Sometimes link building is more difficult and painful than a root canal, and sometimes it’s so easy it happens in spite of us. It can be especially frustrating when you are trying to build links for a site that is perfectly deserving of the links you are requesting, yet your link requests are not answered, or even acknowledged.
I’m four months into a link building project for a engineering firm’s web site that is totally linkworthy. A top ten site content wise with great new content added regularly. I’ve done the competitive research, I’ve found the logical target sites, the company itself is so well known that if I dropped a link here here you’d know it instantly by URL alone. The site has decent natural links already, from the usual high-trust suspects. University library based engineering resource guides, engineering industry directories, vertical industry associations. Yet so far, I’ve had 120 positive responses to my 200 link requests. You might think a 60% positive response rate is good for a link building campaign, but I expect closer to 90%, because the process I use shows that if you are working on behalf of new content in a certain type of vertical where there are perfect match curated web guides and directories and link lists, why wouldn’t you get close to 100%?
This week I’ll start dialing the phone to reach out to target sites where I’ve sent two emails already with no reply.
Separately from this project I’ve been doing backlink analytics for some historic search URLs, just because historic backlink analytics is my idea of fun. I’m so obsessed with it I had my own scripts written to do it. Yes, I know, it’s sad. It’s also very sobering to be in the middle of a project where each link is so hard to come by while at the same time scripts are identifying thousands and thousands of links pointing at sites that are long dead and gone. Oh to be newhoo.com…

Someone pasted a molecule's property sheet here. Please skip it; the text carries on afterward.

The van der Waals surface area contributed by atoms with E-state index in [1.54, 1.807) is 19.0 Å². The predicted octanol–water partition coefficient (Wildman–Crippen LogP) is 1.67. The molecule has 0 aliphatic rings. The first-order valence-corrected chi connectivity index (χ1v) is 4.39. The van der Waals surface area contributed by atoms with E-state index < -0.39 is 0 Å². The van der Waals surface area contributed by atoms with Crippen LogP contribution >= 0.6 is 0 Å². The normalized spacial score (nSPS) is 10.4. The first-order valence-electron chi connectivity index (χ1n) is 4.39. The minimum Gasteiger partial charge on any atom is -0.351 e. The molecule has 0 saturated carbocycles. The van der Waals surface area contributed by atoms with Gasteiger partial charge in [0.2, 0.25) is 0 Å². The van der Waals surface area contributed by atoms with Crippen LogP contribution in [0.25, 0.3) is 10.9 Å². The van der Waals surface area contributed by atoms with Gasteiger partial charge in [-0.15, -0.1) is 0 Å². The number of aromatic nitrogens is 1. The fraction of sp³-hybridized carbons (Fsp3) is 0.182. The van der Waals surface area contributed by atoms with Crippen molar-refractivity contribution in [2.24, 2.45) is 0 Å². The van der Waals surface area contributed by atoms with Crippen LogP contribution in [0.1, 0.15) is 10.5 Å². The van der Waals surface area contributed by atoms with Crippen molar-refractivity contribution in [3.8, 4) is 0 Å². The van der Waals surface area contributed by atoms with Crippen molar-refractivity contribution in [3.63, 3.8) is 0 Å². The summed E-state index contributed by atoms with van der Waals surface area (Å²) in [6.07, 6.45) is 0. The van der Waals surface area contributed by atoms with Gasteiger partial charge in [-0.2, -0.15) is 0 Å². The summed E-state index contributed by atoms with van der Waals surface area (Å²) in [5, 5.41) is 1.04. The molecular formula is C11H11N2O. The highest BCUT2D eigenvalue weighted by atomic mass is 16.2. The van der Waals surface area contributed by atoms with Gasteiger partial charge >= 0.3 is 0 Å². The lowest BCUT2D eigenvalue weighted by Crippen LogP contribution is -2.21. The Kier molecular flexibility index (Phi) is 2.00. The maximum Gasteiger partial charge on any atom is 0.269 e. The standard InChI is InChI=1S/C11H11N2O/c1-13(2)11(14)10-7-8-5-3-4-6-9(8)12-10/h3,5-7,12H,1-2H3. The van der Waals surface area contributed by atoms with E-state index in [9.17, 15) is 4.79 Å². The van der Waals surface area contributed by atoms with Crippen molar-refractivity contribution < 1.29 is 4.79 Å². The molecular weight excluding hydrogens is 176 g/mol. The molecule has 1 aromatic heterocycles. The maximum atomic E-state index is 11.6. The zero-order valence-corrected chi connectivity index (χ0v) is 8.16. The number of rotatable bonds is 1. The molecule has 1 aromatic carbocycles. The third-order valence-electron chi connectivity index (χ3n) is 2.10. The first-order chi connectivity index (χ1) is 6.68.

Below is a list of URLs that many of you will recognize. These URLs have two things in common. First, they are long gone. Second, they each were famously popular at one time or another, most of them back in the late 1990’s.
The Dead URLs and links still pointing at them are listed below.
Dead URL Inbound links still live -------------------------------------------------------------------- http://altavista.digital.com 20,900 http://www.inktomi.com 11,553 http://www.newhoo.com 2,776 http://akebono.stanford.edu/yahoo/ 960 http://akebono.stanford.edu/~yahoo 529 http://lycos.cmu.edu 5
I don’t even remember Yahoo being at http://akebono.stanford.edu/~yahoo , but apparently it was, long enough to attract a couple hundred more links on it’s way to http://akebono.stanford.edu/yahoo/ , where nearly a thousand syill remain, and then finally yahoo.com, where no script can accurately tally all the link love.
While much of this is nothing but boring history, one thing worth highlighting is that only one of the above URLs (Newhoo.com) is 301’d. The rest are dead as dirt. Were talking Server not found dead. Really, really, dead. Must be nice to be a dead URL and still have a couple thousand backlinks. I’m surprised the folks at Stanford haven’t resurrected the early Yahoo URL paths just for the historic value. Those links pointing at it are the web equivalent of a Woolly Mammoth skeleton, slowly disintegrating in silence, all over the world. And don’t get me started on the mess Digital made of altavista.digital.com.
The most interesting aspect of all this for me was that the one URL that was 301’d (Newhoo.com) now has more links than those (foolishly) abandoned Yahoo URLs do. How can http://www.newhoo.com have twice the backlinks as http://akebono.stanford.edu/yahoo/ ? Because Newhoo begat ODP, aka DMOZ, and even though today many of us feel DMOZ is temporarily dormant, the decision to maintain and then 301 newhoo.com over to dmoz.org was brilliant. Among other things it shows that 301’d URLs aren’t as likely to be removed by webmasters, so long as the destination delivers something besides a 404.
Also, now that I’ve seen nearly 31,000 links pointing at nothing, I’m less depressed about that engineering project I’m working on.